One of the best-documented evolutionary transitions is the appearance of tetrapods, the four-limbed vertebrates that now dominate the land. A large series of "fishapod" fossils have been discovered that reveal animals that were clearly fish, but had increasingly complex fins and other features of tetrapods (such as a distinct neck). The most famous of these is probably Tiktaalik roseae, which was found by searching deposits that date from the time of this transition.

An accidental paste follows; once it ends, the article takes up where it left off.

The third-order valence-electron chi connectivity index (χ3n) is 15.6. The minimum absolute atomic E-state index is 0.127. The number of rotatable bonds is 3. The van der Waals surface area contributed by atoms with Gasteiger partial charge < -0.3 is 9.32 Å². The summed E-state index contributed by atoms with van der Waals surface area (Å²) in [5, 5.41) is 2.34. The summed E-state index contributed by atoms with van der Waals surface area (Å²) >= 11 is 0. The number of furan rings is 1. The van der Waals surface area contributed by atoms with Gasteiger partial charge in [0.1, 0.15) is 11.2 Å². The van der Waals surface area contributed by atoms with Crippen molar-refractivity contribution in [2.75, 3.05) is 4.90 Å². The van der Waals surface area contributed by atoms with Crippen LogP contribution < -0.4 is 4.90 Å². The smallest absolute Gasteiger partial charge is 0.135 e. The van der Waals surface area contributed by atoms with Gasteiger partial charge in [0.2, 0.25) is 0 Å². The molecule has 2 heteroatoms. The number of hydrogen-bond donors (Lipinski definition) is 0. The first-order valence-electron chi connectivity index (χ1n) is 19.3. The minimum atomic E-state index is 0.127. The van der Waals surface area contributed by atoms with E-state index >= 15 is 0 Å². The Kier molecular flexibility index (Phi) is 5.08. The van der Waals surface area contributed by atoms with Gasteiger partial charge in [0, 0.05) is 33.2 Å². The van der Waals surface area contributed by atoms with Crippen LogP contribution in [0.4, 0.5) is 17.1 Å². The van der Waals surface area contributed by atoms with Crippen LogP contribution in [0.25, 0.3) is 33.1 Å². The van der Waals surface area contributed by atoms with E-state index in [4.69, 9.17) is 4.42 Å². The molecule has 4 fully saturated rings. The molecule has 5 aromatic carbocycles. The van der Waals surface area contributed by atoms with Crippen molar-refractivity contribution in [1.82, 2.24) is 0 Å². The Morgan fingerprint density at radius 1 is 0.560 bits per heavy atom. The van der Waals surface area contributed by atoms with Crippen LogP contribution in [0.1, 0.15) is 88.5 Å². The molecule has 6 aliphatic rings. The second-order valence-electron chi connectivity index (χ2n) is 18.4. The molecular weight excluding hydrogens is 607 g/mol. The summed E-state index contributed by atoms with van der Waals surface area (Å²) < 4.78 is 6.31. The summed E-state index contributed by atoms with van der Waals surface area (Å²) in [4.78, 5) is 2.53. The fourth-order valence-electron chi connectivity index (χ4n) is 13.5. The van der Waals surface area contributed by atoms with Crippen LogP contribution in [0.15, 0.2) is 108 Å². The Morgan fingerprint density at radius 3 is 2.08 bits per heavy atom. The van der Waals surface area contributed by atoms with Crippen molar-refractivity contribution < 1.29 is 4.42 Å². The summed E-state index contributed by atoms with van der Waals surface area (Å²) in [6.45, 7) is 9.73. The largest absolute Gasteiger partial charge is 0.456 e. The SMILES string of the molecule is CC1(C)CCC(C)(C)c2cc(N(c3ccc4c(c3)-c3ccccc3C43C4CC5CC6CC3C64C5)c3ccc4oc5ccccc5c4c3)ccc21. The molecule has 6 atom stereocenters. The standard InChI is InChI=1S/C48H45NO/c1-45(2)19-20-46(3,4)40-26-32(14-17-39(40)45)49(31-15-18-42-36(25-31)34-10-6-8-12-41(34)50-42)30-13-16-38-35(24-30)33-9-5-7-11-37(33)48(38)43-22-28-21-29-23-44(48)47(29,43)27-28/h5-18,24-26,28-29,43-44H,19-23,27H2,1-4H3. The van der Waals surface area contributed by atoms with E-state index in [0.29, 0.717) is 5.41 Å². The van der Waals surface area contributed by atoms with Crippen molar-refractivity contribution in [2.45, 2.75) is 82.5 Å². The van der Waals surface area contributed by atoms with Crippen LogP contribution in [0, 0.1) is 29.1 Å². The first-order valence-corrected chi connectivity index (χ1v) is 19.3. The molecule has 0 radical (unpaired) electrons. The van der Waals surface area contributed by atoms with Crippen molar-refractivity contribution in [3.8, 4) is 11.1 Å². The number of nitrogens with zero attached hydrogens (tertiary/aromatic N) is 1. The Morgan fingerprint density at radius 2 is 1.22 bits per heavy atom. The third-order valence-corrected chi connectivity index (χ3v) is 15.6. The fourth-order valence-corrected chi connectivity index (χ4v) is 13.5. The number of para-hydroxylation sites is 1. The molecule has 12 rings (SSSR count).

There was just one awkward problem with this picture: preserved trackways showed that something was walking around on the bottom of rivers millions of years before animals like Tiktaalik. But researchers have now provided an explanation for this discrepancy, as they show that the lungfish, a living relative of the tetrapods ancestors, uses its fins to walk across river bottoms, leaving behind tracks that look like those of early tetrapods. And they discovered this by an extremely simple research method: they watched the fish.